Across Time and Space

William Uricchio – Marking Spaces and Creating Stories: Lessons from the deep history of augmented reality

Sarah-Mai Dang – Interactive Historiography: Re-enactment as Artistic Research Practice

Spaces and Creating Stories: Lessons from the deep history of augmented reality

The term ‘virtual reality’, oxymoronic and all the more evocative for it, has been settling into relative specificity with the increased attention claimed by augmented and mixed reality, themselves forms of the virtual with claims to reality. This paper will be concerned with the idea of augmenting reality, of marking it in ways that indicate, create, and transform meaning. It is a story that goes back to the ancient Greeks with their marking of trajectories through memory palaces; that meanders through the venatic work of hunters, deciphering signs, attributing meaning, and triggering action and with it possibly even narrative (Ginzburg); and that manifests itself in pilgrimage routes, and the overlaying of secular spaces with sacred meaning. These and other practices share the notion of marking, the technique of transforming spaces and meaning, and as hinted, possibly even helping to structure time and space as narrative. And in so doing, they seem highly relevant to the promise of Hololens and other augmented reality technologies. Indeed, I will argue that they offer a productive heuristic frame to help us see through the hype of the next big thing, and find there age-old preoccupations and techniques that could help to inform or critique on going developments. The notions of marking and transformed meaning are particularly relevant for documentary makers, and the many historical precedents as well as parallel practices (such as tourism), offer a repository of thoughts and precedent practices. To make the connection to current AR developments more explicit, I’d like to draw on examples from two as yet unfinished AR projects that I am working on. The goal of the intervention will be to offer an expansive set of ways of thinking about the larger conceptual project of AR, while tying these ideas concretely both to historical precedents and ongoing AR documentary work.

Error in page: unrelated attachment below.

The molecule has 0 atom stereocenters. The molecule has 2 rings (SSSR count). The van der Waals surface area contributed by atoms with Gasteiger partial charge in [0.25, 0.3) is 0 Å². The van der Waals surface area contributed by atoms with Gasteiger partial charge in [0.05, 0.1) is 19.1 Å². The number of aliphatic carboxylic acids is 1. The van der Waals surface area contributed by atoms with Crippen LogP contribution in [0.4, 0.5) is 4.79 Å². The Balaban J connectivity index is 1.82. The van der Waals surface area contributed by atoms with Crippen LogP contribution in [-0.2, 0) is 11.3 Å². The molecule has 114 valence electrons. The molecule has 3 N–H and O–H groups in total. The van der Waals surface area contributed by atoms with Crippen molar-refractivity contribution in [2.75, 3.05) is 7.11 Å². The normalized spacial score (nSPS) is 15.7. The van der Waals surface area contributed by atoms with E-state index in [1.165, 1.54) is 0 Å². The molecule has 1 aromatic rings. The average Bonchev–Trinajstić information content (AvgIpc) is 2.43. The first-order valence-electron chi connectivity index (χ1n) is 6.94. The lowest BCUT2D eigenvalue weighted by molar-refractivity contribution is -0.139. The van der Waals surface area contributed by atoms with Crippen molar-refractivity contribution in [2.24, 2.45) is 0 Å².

Interactive Historiography – Re-enactment as Artistic Research Practice

The second presentation of the panel sets out to explore how interactive documentaries are used as an
artistic research practice in digital scholarship. Presenting a case study on “Freedom’s Ring”, an
interactive documentary of Martin Luther King’s speech “I have a Dream” produced by Evan Bissell
and Erik Loyer in 2013, I will demonstrate in what way digital archival works shape historical

In 1963, Martin Luther King gave his legendary speech “I have a Dream” in front of the Lincoln
Memorial in Washington. It has been quoted countless times; however, it cannot be freely re-used
without legal permission. Even though the speech itself includes all kinds of third party material (e.g.
fragments of the Declaration of Independence, quotes of the Bible, metaphors from Malcolm X), it is
protected by copyright until 2038 – 70 years after King’s death. Until then, the EMI Group, one of the
biggest labels and part of the Universal Music Group, manages the licensing for advertisement and
other purposes.

By appropriating and reconfiguring source material Bissell and Loyer make King’s speech accessible
to the public. In doing so, I argue, they challenge copyright law as well as such concepts as authorship
and intellectual property. The website transfers the historical event into the present and demonstrates
its meaning for today’s politics. Meaning has to continually be affirmed, expanded and negotiated in
order to keep the subject it refers to alive. King’s speech did not attract that much attention in media in
those days. Only in the course of time, “I have a Dream” has become one of the most significant
speeches in the US-American history and an important symbol for the civil rights movement.

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